There should be three children in this picture but two of them are stuck in India. New Zealand's border closed just one day before toddlers, Nimrat and Tarman Kaur, were due to join their parents in Christchurch.
Parvinder Kaur is pictured here with her baby daughter, Parvaan, in Christchurch where she lives with her husband, Maninder Singh and their sister and brother in law, Gagandeep Kaur and Pritpal Singh.
The two couples share more than a home: both families have a child living with the same grandparents in Rajasthan.
In both cases the families came to New Zealand hoping to work and establish themselves before sending for their children. Both Gagandeep and Parvinder are partway through the process of gaining their residency.
A year ago they decided they were ready to welcome back their daughters. Visas were arranged for both children and the grandparents who would stay with them while they transitioned back to living with their parents.
"We were very happy that tomorrow morning our daughter will be in the plane and the day after they will be here," Parvinder Kaur said.
They booked a flight for 20 March, 2020 but Covid-19 was about to change their carefully-laid plans.
Just one day before the long awaited flight, the New Zealand government closed its border to non-citizens and residents.
"Everything was planned and packed up and at the time when we called our parents they were just sitting in the car to go to the airport. We said 'Don't go'."
It was a huge blow for the couples and their children and Gagandeep has since seen a change in her daughter's behaviour when they've talked via videocall.
"She doesn't trust us anymore, me and my husband. She just thinks that we're going to lie."
Gagandeep didn't know when she would see her daughter again.
"It is very hard to smile. It is hard. You have a lot of pain in your heart."
She continued to work a split shift each day as a restaurant manager, trying to appear positive for the customers.
"I have to smile to people [like] I'm very happy. Well, I'm not happy.''
Yet she says if she shows her feelings on her face, it will be reflected in the restaurant reviews.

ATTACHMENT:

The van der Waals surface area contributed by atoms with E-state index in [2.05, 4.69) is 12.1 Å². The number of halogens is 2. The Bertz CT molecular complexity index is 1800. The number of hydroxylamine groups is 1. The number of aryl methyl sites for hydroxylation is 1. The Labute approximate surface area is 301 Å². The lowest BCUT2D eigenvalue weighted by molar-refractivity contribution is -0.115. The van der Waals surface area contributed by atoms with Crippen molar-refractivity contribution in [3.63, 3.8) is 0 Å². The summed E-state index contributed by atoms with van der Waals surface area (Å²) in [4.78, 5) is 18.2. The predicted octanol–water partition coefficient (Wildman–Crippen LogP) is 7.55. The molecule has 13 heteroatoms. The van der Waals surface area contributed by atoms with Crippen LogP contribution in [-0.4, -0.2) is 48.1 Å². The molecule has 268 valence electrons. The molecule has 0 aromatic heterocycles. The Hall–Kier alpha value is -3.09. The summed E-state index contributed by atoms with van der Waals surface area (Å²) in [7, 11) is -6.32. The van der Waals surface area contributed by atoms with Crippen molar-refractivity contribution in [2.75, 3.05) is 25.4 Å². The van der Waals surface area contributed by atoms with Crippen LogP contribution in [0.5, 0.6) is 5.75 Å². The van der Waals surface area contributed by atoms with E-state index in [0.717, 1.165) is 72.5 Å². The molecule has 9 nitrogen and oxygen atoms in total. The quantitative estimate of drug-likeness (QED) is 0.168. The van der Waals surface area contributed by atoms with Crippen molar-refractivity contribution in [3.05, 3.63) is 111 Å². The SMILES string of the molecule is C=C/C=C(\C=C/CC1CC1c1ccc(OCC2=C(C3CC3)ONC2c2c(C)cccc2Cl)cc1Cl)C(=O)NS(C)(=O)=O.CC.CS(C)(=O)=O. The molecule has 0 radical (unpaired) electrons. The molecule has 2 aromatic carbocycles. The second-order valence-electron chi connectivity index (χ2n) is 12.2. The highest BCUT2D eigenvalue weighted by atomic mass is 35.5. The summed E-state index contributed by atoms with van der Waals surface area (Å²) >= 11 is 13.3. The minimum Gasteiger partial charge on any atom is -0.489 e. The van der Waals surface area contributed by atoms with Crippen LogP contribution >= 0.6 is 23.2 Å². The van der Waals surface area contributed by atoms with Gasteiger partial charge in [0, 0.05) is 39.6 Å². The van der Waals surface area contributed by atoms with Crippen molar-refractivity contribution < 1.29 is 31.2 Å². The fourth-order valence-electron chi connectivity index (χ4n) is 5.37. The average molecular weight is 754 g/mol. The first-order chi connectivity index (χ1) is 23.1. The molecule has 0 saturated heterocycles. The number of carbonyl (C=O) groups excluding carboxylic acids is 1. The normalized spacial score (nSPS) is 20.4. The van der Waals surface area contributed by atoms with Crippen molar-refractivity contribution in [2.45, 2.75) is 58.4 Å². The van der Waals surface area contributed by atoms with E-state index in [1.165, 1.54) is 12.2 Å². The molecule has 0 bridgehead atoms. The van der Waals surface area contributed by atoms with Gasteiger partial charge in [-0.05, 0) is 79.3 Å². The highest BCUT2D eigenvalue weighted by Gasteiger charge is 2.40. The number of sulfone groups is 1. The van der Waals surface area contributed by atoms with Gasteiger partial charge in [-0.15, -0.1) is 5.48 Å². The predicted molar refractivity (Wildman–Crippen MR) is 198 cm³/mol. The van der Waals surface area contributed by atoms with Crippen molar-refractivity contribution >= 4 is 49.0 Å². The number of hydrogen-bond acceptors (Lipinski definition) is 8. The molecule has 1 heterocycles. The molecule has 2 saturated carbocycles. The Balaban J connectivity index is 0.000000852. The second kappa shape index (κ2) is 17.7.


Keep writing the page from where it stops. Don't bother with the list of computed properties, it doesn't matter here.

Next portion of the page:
"They will simply review, 'Oh she was very upset, she was tired,' I'm not tired. I'm not upset. I'm just frustrated."
The border closure had also caused problems for Navpreet Kaur, a cousin of the young women who lived with them in Christchurch but had returned to India to marry her husband Prabhjot Singh.
The pair planned to spend less than a month there but the New Zealand border closed on their wedding day.
Speaking from India, Navpreet Kaur, said what they had expected to be an extra couple of months living with family had become more than a year and she was now 'just staying home, getting bored, getting depressed'.
Navpreet and her husband had called for government action and helped organised protests at the New Zealand High Commission in India but without success.
She and many people she knew were now taking medication for depression, Navpreet Kaur said.
"I know that most of the people are getting depressed. Some of them, they really want to attempt suicide because they do not have money and they do not have to eat anything."
The government recently lifted a two-week travel ban for passengers coming from India but the country then joined Pakistan, Brazil and Papua New Guinea on a new "very high risk" list, meaning only citizens and their immediate family were allowed into New Zealand from those countries.
India was facing a devastating second wave of Covid-19 infections. This meant there could be no immediate return for Navpreet and her husband. Nor could Gagandeep and Parvinders' daughters come to New Zealand.
The family understood the seriousness of the health situation in India, Gagandeep said.
However she believed the government should have acted sooner to reunite families and hoped that, if the situation in India improved, it would grant migrant families the same rights as residents and critical workers.
Gagandeep wanted people to remember that 'we are human too' and she had a message for Prime Minister Jacinda Ardern.
"She has a daughter. She can understand. She knows the motherhood so she shouldn't have made that kind of decisions [sic] which will break the families."
Immigration Minister Kris Faafoi admitted thousands of people were still in difficulties but said, ultimately, it was Covid that had created the difficult situation.
He would be constantly monitoring the situation and would look for any opportunity to make further changes.
Covid-related decisions were not easy but, at their core, they were about making sure everyone in New Zealand was safe and healthy, Faafoi said.
Where to get help:
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Suicide Crisis Helpline: 0508 828 865 / 0508 TAUTOKO (24/7). This is a service for people who may be thinking about suicide, or those who are concerned about family or friends.
Depression Helpline: 0800 111 757 (24/7) or text 4202
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